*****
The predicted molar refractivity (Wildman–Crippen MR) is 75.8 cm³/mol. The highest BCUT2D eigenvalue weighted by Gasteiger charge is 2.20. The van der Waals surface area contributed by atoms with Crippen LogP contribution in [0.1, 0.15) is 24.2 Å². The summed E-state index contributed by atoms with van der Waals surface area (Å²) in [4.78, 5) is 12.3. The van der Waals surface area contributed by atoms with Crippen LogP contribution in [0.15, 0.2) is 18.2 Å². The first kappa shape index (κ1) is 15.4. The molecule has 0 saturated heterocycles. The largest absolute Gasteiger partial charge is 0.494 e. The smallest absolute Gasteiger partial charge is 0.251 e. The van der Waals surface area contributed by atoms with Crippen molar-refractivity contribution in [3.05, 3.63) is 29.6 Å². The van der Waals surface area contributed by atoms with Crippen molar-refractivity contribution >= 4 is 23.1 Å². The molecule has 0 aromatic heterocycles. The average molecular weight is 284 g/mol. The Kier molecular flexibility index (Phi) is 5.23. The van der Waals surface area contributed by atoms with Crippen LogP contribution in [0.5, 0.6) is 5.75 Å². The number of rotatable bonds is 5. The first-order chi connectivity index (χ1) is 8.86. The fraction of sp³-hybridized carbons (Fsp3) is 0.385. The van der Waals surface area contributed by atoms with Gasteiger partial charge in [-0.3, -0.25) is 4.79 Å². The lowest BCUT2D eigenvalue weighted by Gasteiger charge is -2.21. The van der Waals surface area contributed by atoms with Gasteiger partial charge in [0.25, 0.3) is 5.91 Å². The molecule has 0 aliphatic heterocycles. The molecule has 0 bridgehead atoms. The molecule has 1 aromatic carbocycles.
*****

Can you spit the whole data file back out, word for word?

The predicted molar refractivity (Wildman–Crippen MR) is 75.8 cm³/mol. The highest BCUT2D eigenvalue weighted by Gasteiger charge is 2.20. The van der Waals surface area contributed by atoms with Crippen LogP contribution in [0.1, 0.15) is 24.2 Å². The summed E-state index contributed by atoms with van der Waals surface area (Å²) in [4.78, 5) is 12.3. The van der Waals surface area contributed by atoms with Crippen LogP contribution in [0.15, 0.2) is 18.2 Å². The first kappa shape index (κ1) is 15.4. The molecule has 0 saturated heterocycles. The largest absolute Gasteiger partial charge is 0.494 e. The smallest absolute Gasteiger partial charge is 0.251 e. The van der Waals surface area contributed by atoms with Crippen molar-refractivity contribution in [3.05, 3.63) is 29.6 Å². The van der Waals surface area contributed by atoms with Crippen molar-refractivity contribution >= 4 is 23.1 Å². The molecule has 0 aromatic heterocycles. The average molecular weight is 284 g/mol. The Kier molecular flexibility index (Phi) is 5.23. The van der Waals surface area contributed by atoms with Crippen LogP contribution in [0.5, 0.6) is 5.75 Å². The number of rotatable bonds is 5. The first-order chi connectivity index (χ1) is 8.86. The fraction of sp³-hybridized carbons (Fsp3) is 0.385. The van der Waals surface area contributed by atoms with Gasteiger partial charge in [-0.3, -0.25) is 4.79 Å². The lowest BCUT2D eigenvalue weighted by Gasteiger charge is -2.21. The van der Waals surface area contributed by atoms with Gasteiger partial charge in [0.25, 0.3) is 5.91 Å². The molecule has 0 aliphatic heterocycles. The molecule has 0 bridgehead atoms. The molecule has 1 aromatic carbocycles.